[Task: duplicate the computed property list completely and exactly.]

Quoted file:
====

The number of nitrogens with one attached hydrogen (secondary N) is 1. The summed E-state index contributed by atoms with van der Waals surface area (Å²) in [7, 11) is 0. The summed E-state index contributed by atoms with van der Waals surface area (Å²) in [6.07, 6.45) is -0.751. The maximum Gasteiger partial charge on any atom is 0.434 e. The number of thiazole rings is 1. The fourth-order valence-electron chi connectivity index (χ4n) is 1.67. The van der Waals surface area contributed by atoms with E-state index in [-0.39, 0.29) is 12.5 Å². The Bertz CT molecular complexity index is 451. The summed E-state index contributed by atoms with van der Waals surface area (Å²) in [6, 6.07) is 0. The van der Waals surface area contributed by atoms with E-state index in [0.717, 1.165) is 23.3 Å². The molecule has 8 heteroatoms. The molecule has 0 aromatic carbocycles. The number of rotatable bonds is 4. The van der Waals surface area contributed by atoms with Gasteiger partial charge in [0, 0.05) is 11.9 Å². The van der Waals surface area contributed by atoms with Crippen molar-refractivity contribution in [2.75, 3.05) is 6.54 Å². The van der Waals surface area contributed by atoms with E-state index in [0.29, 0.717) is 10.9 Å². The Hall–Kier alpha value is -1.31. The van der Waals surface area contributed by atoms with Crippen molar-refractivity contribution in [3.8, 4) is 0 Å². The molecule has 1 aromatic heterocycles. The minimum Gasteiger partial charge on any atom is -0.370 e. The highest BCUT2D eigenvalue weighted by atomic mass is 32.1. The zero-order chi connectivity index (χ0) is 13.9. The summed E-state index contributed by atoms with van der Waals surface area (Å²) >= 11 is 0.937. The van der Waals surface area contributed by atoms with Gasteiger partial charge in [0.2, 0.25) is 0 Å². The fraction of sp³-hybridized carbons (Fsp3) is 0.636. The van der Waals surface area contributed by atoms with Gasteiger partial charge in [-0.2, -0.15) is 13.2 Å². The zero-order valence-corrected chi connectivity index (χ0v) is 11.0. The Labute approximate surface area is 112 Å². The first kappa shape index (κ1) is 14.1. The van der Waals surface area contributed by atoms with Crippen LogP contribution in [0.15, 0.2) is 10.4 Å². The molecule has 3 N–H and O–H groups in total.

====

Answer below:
The number of nitrogens with one attached hydrogen (secondary N) is 1. The summed E-state index contributed by atoms with van der Waals surface area (Å²) in [7, 11) is 0. The summed E-state index contributed by atoms with van der Waals surface area (Å²) in [6.07, 6.45) is -0.751. The maximum Gasteiger partial charge on any atom is 0.434 e. The number of thiazole rings is 1. The fourth-order valence-electron chi connectivity index (χ4n) is 1.67. The van der Waals surface area contributed by atoms with E-state index in [-0.39, 0.29) is 12.5 Å². The Bertz CT molecular complexity index is 451. The summed E-state index contributed by atoms with van der Waals surface area (Å²) in [6, 6.07) is 0. The van der Waals surface area contributed by atoms with E-state index in [0.717, 1.165) is 23.3 Å². The molecule has 8 heteroatoms. The molecule has 0 aromatic carbocycles. The number of rotatable bonds is 4. The van der Waals surface area contributed by atoms with Gasteiger partial charge in [0, 0.05) is 11.9 Å². The van der Waals surface area contributed by atoms with Crippen molar-refractivity contribution in [2.75, 3.05) is 6.54 Å². The van der Waals surface area contributed by atoms with E-state index in [0.29, 0.717) is 10.9 Å². The Hall–Kier alpha value is -1.31. The van der Waals surface area contributed by atoms with Crippen molar-refractivity contribution in [3.8, 4) is 0 Å². The molecule has 1 aromatic heterocycles. The minimum Gasteiger partial charge on any atom is -0.370 e. The highest BCUT2D eigenvalue weighted by atomic mass is 32.1. The zero-order chi connectivity index (χ0) is 13.9. The summed E-state index contributed by atoms with van der Waals surface area (Å²) >= 11 is 0.937. The van der Waals surface area contributed by atoms with Gasteiger partial charge in [0.2, 0.25) is 0 Å². The fraction of sp³-hybridized carbons (Fsp3) is 0.636. The van der Waals surface area contributed by atoms with Gasteiger partial charge in [-0.2, -0.15) is 13.2 Å². The zero-order valence-corrected chi connectivity index (χ0v) is 11.0. The Labute approximate surface area is 112 Å². The first kappa shape index (κ1) is 14.1. The van der Waals surface area contributed by atoms with Crippen LogP contribution in [0.15, 0.2) is 10.4 Å². The molecule has 3 N–H and O–H groups in total.